% y = matrix whose k-th row is the approximate solution at x(k).

x=zeros(numSteps+1,1);
x(1) = xRange(1);
h = ( xRange(2) - xRange(1) ) / numSteps;
y(1,:) = transpose(yInitial);
yprime(1,:) =  transpose(feval ( f, x(1), y(1,:) ));

k = 1;
xhalf = x(k) + 0.5 * h;
yhalf = y(k,:) + 0.5 * h * yprime(k,:);
yprime1 = transpose(feval ( f, xhalf, yhalf ));

x(k+1) = x(k) + h;
y(k+1,:) = y(k,:) + h * yprime1;
yprime(k+1,:) = transpose(feval ( f, x(k+1), y(k+1,:) ));

for k = 2 : numSteps
x(k+1) = x(k) + h;
y(k+1,:) = y(k,:) + ...
h * ( 3.0 * yprime(k,:) - yprime(k-1,:) ) / 2.0;
if k<numSteps
yprime(k+1,:) = transpose(feval ( f, x(k+1), y(k+1,:) ));
end
end

Exercise 6:
1. Copy the code to a file called ab2.m or download ab2.m.
2. Take a minute to look over this code and see if you can understand what is happening. Insert the following two comment lines into the code in the correct locations:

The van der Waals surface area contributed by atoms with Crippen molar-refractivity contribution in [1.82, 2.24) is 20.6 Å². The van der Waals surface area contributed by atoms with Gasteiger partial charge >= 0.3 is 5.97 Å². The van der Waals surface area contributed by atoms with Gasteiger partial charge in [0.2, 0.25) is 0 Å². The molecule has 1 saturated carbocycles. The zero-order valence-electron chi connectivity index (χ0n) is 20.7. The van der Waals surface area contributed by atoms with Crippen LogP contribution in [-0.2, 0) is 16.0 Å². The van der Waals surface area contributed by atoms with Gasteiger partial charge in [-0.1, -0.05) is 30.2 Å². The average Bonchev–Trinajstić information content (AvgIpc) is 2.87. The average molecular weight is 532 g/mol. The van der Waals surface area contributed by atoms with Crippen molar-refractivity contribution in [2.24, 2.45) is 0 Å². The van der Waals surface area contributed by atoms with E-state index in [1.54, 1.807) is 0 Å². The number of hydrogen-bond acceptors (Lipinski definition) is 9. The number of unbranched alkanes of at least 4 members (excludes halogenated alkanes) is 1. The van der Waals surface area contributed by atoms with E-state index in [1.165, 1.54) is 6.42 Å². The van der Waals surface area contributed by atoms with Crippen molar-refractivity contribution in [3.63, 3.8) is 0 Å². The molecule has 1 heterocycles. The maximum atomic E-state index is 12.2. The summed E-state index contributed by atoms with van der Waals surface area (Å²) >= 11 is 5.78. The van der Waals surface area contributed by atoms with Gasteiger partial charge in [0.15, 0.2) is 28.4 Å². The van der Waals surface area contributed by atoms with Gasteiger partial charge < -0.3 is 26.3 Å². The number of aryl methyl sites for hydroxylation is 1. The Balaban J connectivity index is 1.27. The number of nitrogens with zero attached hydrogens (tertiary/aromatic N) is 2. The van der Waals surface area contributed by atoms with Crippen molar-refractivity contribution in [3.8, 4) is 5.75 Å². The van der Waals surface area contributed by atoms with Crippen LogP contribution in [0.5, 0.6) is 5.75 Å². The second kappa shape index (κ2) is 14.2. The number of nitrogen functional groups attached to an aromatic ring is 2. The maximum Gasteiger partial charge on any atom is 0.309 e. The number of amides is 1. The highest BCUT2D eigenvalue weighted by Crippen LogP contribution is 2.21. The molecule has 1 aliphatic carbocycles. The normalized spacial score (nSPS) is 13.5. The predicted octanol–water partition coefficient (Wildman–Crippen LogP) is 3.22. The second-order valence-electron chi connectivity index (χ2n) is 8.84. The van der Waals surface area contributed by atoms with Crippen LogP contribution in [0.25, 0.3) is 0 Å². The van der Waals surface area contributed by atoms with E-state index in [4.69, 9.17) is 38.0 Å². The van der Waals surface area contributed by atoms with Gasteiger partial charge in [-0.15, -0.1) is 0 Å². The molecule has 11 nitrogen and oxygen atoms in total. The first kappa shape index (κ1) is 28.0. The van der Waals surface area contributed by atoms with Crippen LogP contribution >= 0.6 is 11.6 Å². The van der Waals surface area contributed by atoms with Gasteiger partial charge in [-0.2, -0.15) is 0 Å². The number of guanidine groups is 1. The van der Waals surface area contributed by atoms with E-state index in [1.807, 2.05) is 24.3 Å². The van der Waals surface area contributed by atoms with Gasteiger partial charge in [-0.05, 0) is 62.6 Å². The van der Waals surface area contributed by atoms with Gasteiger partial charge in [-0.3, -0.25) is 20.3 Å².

% The Adams-Bashforth algorithm starts here
% The Runge-Kutta algorithm starts here

Be sure to include a copy of the commented code in your summary.
3. The temporary variable yprime has been introduced here but was not needed in the Euler, RK2 or RK3 methods. What is its use here? (No more than two sentences.)
4. If numSteps is 100, then exactly how many times will we call the derivative function f?
5. Use ab2 to compute the numerical solution of the ODE for the exponential (expm_ode) from x = 0.0 to x = 2.0, starting at y=1 with stepsizes of 0.2, 0.1, 0.05, 0.025, 0.0125 and 0.00625. For each case, record the value of the numerical solution at x = 2.0, and the error, and the ratios of the errors. The first line of the table can be used to verify that your code is operating correctly.
                                AB2
numSteps Stepsize  AB2(x=2)    Error(x=2)  Ratio

10    0.2       1.28013993  9.4694e-03  __________